Research in Braver and Ching labs could boost thinking, focus

A new NIH grant will support a project that uses computer modeling and precise electric currents to promote an active, focused state of mind.

Todd Braver, professor of psychological and brain sciences, and ShiNung Ching, associate professor of electrical and systems engineering, have received a grant from the National Institutes of Health (NIH) for more than $400,000 to investigate a new way to improve thinking and focus — work that could one day help restore short-term memory in older adults and give a boost to others who struggle with memory and concentration.  

Postdoctoral research fellow Matthew Singh adjusts electrodes for graduate student Ruiqi Chen. ​​​​​​(Photo: Sean Garcia)

The new project uses a computer model of brain activity called MINDy (Mesoscale Individualized NeuroDynamic model). Developed in a prior collaboration between the Braver and Ching labs in 2020, MINDy uses neuroimaging measures, including functional magnetic resonance imaging (fMRI) and electroencephalogram (EEG) data, to develop individual-specific estimates of brain activity. For the current project, the researchers will rely on EEG, a simple measurement of brain activity conducted through electrodes attached to the scalp. Based on that data, researchers will use different electrodes to deliver tiny electric pulses to the brain to encourage an active, productive state of mind.

With guidance from MINDy, researchers hope to individually tailor these pulses to achieve the desired results, Braver said. “By modeling a person’s brain activity, we should be able to directly customize the stimulation they need to achieve a target brain state,” Braver said. “If it works, its going to be a huge advance.”

Researchers and even some self-experimentalists have been exploring the possibilities of electric brain stimulation for years, but until now the approach has been largely haphazard, Braver said.

“You can make an educated guess that if you apply stimulation in this brain area, it’s going to have this effect,” he said. “But with the MINDy platform, were trying to directly predict how brain stimulation will affect the dynamics of brain activity. We hope that this will substantially improve the precision and enhancement effects of the stimulation.”

Matthew Singh, a postdoctoral research fellow co-supervised by Braver and Ching, provided the validation for MINDy and played a large role in the project design. He noted that the approach is subtle and painless — far from the “shock therapy” that some people might imagine. Singh and other members of the lab even tested the system on themselves just to make sure it doesn’t cause discomfort.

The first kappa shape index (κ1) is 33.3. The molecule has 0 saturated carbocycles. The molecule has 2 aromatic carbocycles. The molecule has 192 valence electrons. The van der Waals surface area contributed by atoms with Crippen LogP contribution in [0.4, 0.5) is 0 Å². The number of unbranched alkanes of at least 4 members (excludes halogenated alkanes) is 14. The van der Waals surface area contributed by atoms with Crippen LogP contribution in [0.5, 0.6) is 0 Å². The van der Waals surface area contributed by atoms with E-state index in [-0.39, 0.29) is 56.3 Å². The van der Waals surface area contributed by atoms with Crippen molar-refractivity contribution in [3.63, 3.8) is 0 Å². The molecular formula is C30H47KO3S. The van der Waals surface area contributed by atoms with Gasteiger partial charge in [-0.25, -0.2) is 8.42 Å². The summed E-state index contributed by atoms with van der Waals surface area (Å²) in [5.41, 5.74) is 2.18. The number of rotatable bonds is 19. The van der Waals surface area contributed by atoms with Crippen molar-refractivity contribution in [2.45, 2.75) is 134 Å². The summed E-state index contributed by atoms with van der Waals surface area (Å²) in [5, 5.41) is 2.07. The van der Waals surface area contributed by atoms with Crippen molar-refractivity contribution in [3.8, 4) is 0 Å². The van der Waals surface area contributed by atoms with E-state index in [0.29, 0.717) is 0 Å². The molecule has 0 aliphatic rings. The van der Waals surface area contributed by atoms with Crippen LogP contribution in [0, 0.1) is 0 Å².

The electrical impulses “won’t force the brain to do anything,” he said. “Our goal is to nudge it in just the right direction.”

Many people could use help improving attention and focus, Singh said, and the research could ultimately aid older adults with age-related memory loss. “There’s hope that this sort of treatment could restore their short-term memory capacity to where it was a decade earlier.”

In the near future, the researchers intend to recruit approximately 60 healthy subjects to test MINDy. That group could potentially include WashU students, but Singh said he hopes to involve a variety of people from the St. Louis area. “We want to study a diverse and representative sample to better determine the degree to which our observations will generalize to different populations,” he said.

Singh said Ching’s expertise in neuroengineering was crucial to making MINDy a reality. “We’re grateful for the large neuroscience community at WashU,” he said. “It extends far beyond the biology and psychological and brain science departments. That’s definitely been a great resource for us.”

The Braver lab is a particular hub of cross-disciplinary research. Braver — along with Ron Mallon, professor of philosophy; Diana Parra Perez, research assistant professor in the Brown School; and Erik Dane, associate professor of organizational behavior in the Olin Business School — is one of the leaders of Mindfulness Science and Practice, a research cluster funded through the Incubator for Transdisciplinary Futures. Braver said that the new MINDy-based approach could also help advance mindfulness research. “Neurostimulation and mindfulness fit very well together as complementary and synergistic techniques to enhance attentional focus,” he said.